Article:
Ronnie Paul: A hard-fought lunch
I craved a salad for lunch, so I took a bag of Romaine lettuce from the veggie bin. Prying the bag apart proved fruitless. I imagined that my futile struggle might end in a burst blood vessel and a dislocated jaw, so I grabbed scissors and jabbed a hole in the bag.
The Gorgonzola was in a plastic-windowed box. I clawed at it, but the plastic resisted tearing like it was made of kevlar. It wasn’t until I resorted to reading glasses, that I saw the “Lift Here” label. Easier said than done. A winch would have come in handy, and I vowed to do more bicep curls at the gym.
I had to engage my core to pry the lid off the sprouts container, and wrestling the celery from its two bands of sturdy yellow plastic required a martial arts “Ho!”
Wanting to add a sliced apple, I ended up ruining my manicure when I peeled off the three labels glued to its skin.
After this hard-fought lunch, I deserved a lush dessert, so I retrieved the Pepperidge Farm Milanos I hid three months ago. Drooling, I unfolded the foil top and tried yanking the bag apart. No luck. I put the bag back on the shelf, vowing to find a strength-training class that builds muscle by opening food containers.
We may suffer from wrap-grappling, but these recipes should easily open doors to fun cooking.
2 cups finely chopped Savoy or Napa cabbage
.2 ounces dried Wakame (one-fifth of an ounce) Look for this seaweed in the Asian section of most food stores.
1/4 cup torn cilantro leaves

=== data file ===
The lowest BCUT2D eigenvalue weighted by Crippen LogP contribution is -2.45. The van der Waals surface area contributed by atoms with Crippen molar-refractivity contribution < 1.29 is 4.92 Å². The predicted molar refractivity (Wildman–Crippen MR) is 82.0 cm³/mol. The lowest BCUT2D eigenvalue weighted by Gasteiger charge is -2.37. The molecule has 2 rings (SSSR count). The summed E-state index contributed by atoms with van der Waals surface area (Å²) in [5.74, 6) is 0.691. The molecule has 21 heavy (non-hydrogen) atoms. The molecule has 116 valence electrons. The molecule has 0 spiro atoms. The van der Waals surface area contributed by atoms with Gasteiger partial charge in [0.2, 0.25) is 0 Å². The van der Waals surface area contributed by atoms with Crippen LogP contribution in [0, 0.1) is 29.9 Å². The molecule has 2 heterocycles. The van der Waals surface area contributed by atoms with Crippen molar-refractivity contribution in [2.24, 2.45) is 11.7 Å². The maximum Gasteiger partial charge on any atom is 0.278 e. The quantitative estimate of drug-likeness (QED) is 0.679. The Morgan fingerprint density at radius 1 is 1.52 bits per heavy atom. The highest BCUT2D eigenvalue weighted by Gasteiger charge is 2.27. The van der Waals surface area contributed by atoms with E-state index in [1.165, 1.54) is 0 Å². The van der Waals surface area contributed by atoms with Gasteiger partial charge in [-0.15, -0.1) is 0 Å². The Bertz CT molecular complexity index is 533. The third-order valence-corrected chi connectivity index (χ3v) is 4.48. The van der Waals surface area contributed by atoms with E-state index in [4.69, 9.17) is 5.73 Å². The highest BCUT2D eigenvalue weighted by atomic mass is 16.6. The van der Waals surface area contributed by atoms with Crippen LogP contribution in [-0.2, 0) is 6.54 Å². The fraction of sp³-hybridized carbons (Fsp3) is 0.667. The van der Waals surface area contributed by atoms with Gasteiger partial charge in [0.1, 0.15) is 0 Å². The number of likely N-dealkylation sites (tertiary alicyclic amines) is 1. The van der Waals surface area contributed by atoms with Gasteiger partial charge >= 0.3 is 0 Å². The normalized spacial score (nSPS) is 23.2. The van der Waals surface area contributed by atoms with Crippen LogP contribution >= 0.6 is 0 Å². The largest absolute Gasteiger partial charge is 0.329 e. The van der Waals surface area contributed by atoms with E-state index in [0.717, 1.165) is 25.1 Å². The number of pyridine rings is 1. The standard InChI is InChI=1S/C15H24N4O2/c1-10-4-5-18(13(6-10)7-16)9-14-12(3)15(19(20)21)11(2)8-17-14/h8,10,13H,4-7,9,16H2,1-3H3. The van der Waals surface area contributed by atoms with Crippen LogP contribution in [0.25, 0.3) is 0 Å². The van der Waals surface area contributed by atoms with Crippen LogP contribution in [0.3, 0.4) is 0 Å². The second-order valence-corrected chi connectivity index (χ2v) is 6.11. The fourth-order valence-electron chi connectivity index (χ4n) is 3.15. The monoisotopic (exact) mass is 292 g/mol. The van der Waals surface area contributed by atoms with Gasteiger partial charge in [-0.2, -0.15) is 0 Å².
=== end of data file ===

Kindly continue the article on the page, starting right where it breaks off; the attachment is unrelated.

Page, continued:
4 scallions, thinly sliced
1 teaspoon toasted sesame seeds
2 tablespoons sesame oil
2 tablespoons white sugar
2 tablespoons Mirin
2 tablespoons rice vinegar
1 tablespoon mayonnaise
To soften and flavor the cabbage, mix it with the dressing and cover tightly. Toss it occasionally as it marinates in the refrigerator for a few hours.
Put the Wakame in a bowl and cover it with cold water. It will soften and fluff up in about ten minutes. Squeeze out every drop of water. Separate the pieces as you add it to the salad.
Finally, toss all the ingredients together and serve.
Rice medley with butternut squash
Anything with Butternut squash turns into comfort food for me.
1 pound butternut squash cubes. (I buy packaged cubes. Fortunately I remained unscathed while opening the package.)
2 tablespoons olive oil
1/2 teaspoon dried minced garlic
Salt and pepper
1 1/2 cups raw wild rice blend
1 tablespoon butter
1 tablespoon toasted pine nuts
2 tablespoons chopped parsley
1/2 cup raisins
1/2 apple, chopped
Toss the squash with the oil, garlic, and salt and pepper and spread on a baking sheet. Bake at 375 degrees for 30 minutes until the squash is tender. Toss the squash around once during baking.
Cook the rice according to directions, but use veggie broth instead of water and add the butter to the pot.
When the rice is done, combine all the ingredients and serve.
Ronnie Paul is a Nevada County freelance writer.
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